Cox breaks into home security field as a high-tech provider
BY ROBERT EVATT World Staff Writer
Friday, November 30, 2012
11/30/12 at 4:39 AM
Home security systems are offered by dozens of local companies.
But when Cox Communications decided to break into the market, it decided to add something a little extra.
The cable provider's new offering, now available in the Tulsa area, combines traditional security monitoring with web access, video streaming, remote access and even light and thermostat control, all running off broadband.
Cox was able to expand into security service because its infrastructure is already in place, said Christine Martin, a company spokeswoman.
"We're already in the house and we already offer broadband," she said. "It made sense to start doing this."
The service has two tiers and customers can choose the number of elements they would like to incorporate, but every package includes a specialized touchscreen tablet.
The device allows instant control and at-a-glance monitoring of every system in the house, and it can also download apps for weather, news, sports, pictures and more. The service can also be monitored and controlled via other tablets, laptops, computers and smartphones, and key fobs are available for instant arming and disarming.
"The days of having to run to the keypad to input a code are over," Martin said.
Customers are able to program any number of automatic rules, such as turning on a light at 6 p.m. or adjusting the thermostat when everyone has left for work, said Matt Byers, director of marketing for Cox Home Security.
Everything can be controlled or monitored remotely, and the system can even send out text alerts. For example, a parent could have the system send a text message if a child doesn't immediately come home from school and doesn't open the door by a specific time.
Byers said Cox employees who tried the system have come up with some unexpected uses.
"One employee has it set to when he comes home the Christmas tree is already on," he said.
Basic installation that either takes over an existing alarm system or installs two sensors, a motion detector and the tablet is $99.
Though each additional item installed has its own cost, Byers said customers are able to keep them and even reinstall them in case of a move.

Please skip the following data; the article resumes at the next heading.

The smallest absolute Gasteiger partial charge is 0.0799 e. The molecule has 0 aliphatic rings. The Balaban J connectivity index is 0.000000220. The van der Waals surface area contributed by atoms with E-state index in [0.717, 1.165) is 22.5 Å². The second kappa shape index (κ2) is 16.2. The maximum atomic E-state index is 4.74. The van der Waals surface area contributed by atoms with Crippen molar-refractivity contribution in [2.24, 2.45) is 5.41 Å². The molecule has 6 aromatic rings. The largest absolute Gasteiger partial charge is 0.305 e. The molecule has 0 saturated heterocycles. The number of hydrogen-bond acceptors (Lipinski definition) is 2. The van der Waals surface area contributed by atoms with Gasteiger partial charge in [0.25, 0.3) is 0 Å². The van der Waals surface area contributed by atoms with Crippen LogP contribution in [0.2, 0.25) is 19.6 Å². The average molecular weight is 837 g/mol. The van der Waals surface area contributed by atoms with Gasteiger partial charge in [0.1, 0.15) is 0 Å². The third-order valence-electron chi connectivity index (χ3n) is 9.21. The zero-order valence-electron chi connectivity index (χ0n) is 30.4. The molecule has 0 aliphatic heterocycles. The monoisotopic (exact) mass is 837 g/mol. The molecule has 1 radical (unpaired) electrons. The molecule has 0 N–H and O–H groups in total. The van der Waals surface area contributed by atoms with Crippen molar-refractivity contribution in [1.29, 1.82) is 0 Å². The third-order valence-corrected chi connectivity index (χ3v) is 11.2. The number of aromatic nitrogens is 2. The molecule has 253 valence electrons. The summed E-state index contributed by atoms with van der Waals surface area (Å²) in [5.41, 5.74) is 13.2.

"It's designed to be a portable system," he said.
The Essential package, which covers the basic alarm system and monitoring, costs $29.99 per month, while a preferred package that includes smoke and heat detection, water and carbon monoxide monitoring, video monitoring and light and thermostat controls runs $39.99
Although the service runs on broadband, it has a cellular backup in case of outages and doesn't require Cox cable or Internet services to operate, Martin said.
Byers said that after a test run in Phoenix proved a success, Tulsa was chosen to be among the first wave of Cox markets to receive the service.
Despite the head start on infrastructure, it still took Cox almost six months to prepare for the service in Tulsa, including training technicians and hiring locally based customer service employees for marketing.
"Everyone who works on it has to be specially licensed, so it's a process," Byers said.
The goal is to have all of Cox's local technicians licensed for home security as well as equipped to handle home service for the rest of Cox's services, although that will take some time, he said.
Cox is already looking ahead to add new functions, Byers said.
Some include remote garage door control, a keypad on deadbolts with lock controls and time-sensitive codes, motion-activated cameras, interior light switch controls and automated curtains.
Original Print Headline: High tech for homes
Robert Evatt 918-581-8447
Matt Byers, director of marketing for Cox Home Security, displays the devices that can be used to control the company's new home security system Thursday. TOM GILBERT/Tulsa World
A motion detector flashes during an in-home demonstration of Cox Home Security on Thursday. TOM GILBERT/Tulsa World
A sign designates a Tulsa home that uses Cox Home Security. TOM GILBERT/Tulsa World